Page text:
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Romaine "Ben" Bendixen

ROMAINE "BEN" BENDIXEN
Denison

Funeral services will be held 10:30 a.m. Thursday, June 13, 2019, at the Huebner Funeral Home in Denison, Iowa, with visitation starting at 9 a.m. Burial will be in the Crawford Heights Memory Gardens in Denison, Iowa.
Romaine "Ben" Bendixen, 81, died peacefully with family at his side Thursday, June 6, at the Bird House Hospice Home of Johnson County, Iowa. He died of complications from Parkinson's disease.
Romaine was born at home Nov. 7, 1937, in Terrill, Iowa, to Howard and Ruby Bendixen. He graduated from Terrill High School, and later received degrees from the University of Iowa, including his B.A. with distinction in general science in 1959 and M.D. in 1962, attending medical school on a U.S. Navy ROTC scholarship. While in medical school, he was inducted into Alpha Omega Alpha, a national honor society recognizing top academic achievement in medical school.
Ben served a rotating medical internship at Bethesda Naval Hospital 1962 to 1963. He then trained in Aviation Medicine, graduating first in his class as naval flight surgeon in 1963. He served on both the USS America and USS Enterprise aircraft carriers from 1964 to 1966. He then trained as a navy pilot, receiving his wings in 1967 and was sent to NAS Miramar (aka Top Gun) to train as a fighter pilot. At that time, the navy trained only one physician per year at Miramar. In the following years, he trained in obstetrics and gynecology at the U.S. Naval Hospital in San Diego, and then in aviation accident investigation at the U.S. Naval Safety Center in Norfolk, Va. In 1971 and 1972, he served as the senior medical officer aboard the USS Ticonderoga, participating in the Apollo 16 lunar recovery mission.
Dr. Ben moved to Denison in 1972 after resigning his commission in the navy. He first joined a medical practice and then opened his own practice in 1977. In Denison, he practiced family medicine, delivered many babies, and enjoyed caring for generations of families (and eating all the delicious home-baked treats supplied by his patients). He resumed his military service by joining the Sioux City National Guard. While there, he served as a medical officer and jet pilot. On July 19, 1989, Ben was on duty and was one of the first on scene at the Flight 232 plane crash and assisted with rescue, recovery and investigation. He also remained very active in civil aviation as a pilot, instructor, aeromedicine physician and investigator. As a private pilot, he had the opportunity to fly both Pete Rose and George H.W. Bush. He retired from the Guard in 1989 and retired from his practice in 2002, moving to Coralville in 2008.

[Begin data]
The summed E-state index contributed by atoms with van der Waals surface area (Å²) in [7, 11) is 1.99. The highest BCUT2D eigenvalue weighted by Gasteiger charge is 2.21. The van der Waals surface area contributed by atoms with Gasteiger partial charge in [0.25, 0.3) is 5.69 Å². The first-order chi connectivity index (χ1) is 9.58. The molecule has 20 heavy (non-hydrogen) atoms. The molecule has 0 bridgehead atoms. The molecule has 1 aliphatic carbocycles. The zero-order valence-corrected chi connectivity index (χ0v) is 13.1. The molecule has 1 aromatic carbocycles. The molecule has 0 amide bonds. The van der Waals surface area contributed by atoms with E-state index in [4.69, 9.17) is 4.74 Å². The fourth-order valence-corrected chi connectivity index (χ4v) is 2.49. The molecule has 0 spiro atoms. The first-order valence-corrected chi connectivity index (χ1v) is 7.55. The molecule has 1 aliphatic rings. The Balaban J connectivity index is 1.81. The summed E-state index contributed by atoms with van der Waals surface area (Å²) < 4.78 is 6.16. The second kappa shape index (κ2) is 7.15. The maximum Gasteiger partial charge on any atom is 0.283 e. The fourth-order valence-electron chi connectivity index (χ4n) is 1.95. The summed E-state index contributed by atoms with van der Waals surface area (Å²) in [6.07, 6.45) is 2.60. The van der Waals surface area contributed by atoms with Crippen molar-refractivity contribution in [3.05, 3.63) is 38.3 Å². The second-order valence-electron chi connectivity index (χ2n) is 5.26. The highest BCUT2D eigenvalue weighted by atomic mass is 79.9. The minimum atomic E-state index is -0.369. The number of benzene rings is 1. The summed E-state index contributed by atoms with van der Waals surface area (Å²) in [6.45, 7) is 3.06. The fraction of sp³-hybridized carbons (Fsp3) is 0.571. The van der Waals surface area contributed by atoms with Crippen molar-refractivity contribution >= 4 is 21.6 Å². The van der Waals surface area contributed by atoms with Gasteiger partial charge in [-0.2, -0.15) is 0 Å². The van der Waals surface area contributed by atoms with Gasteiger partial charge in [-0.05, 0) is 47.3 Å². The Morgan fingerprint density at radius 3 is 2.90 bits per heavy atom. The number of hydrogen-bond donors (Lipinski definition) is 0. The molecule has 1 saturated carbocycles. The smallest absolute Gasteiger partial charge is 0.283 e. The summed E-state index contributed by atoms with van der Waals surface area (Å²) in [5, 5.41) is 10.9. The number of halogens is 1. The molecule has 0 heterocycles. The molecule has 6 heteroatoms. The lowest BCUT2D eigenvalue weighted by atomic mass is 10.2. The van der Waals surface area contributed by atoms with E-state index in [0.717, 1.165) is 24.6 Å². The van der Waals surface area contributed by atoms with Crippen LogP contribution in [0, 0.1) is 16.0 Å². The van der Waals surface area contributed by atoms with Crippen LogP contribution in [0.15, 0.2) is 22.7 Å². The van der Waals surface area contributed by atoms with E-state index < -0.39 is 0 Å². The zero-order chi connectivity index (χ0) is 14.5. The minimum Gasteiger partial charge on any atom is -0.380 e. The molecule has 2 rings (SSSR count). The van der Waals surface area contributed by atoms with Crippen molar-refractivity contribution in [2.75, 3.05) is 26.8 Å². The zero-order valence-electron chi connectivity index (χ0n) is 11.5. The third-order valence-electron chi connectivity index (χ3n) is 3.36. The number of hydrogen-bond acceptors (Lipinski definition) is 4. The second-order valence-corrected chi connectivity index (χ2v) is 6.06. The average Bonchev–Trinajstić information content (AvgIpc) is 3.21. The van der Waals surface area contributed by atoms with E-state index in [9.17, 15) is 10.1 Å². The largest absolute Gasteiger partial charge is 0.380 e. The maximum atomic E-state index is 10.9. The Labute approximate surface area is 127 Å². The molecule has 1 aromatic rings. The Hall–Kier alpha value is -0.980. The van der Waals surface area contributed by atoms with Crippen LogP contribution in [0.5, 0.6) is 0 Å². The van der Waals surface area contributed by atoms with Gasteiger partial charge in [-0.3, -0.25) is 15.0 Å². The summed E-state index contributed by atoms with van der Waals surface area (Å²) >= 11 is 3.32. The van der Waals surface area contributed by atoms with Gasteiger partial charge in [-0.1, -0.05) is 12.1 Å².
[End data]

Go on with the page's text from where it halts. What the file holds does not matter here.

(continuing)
Ben believed in service to others. He was a Mason for more than 50 years and also a Shriner. As a member of the Flying Fez, he flew children to Shriners Hospitals across the country. He was a member of the Optimist Club and American Legion. He was a lifelong churchgoer, most recently attending Trinity Episcopal Church in Iowa City, where he served on the Ecumenical Housing Board.
During retirement, he continued to enjoy many hobbies. As an avid Hawkeyes fan, he attended many University of Iowa sporting events. He also traveled extensively with his wife Jan. Some of their travel included RV trips throughout the United States, frequently acting as tour guides for friends. Ben managed to visit all 50 states during his lifetime. He continued his love of cycling, completing 16 RAGBRAI bike rides. He flew small aircraft until 2014.
Ben was preceded in death by his parents and daughter, Amy.
Survivors include his wife, Jan; children: Anne, John, Shannon (Bill) and Mary (Tony); stepchildren, Steven (Deborah), Mark (Michelle), Debra (Jamie) and Martin (Audrey); 17 grandchildren; three great-grandchildren; and one brother, Charles (Sally).
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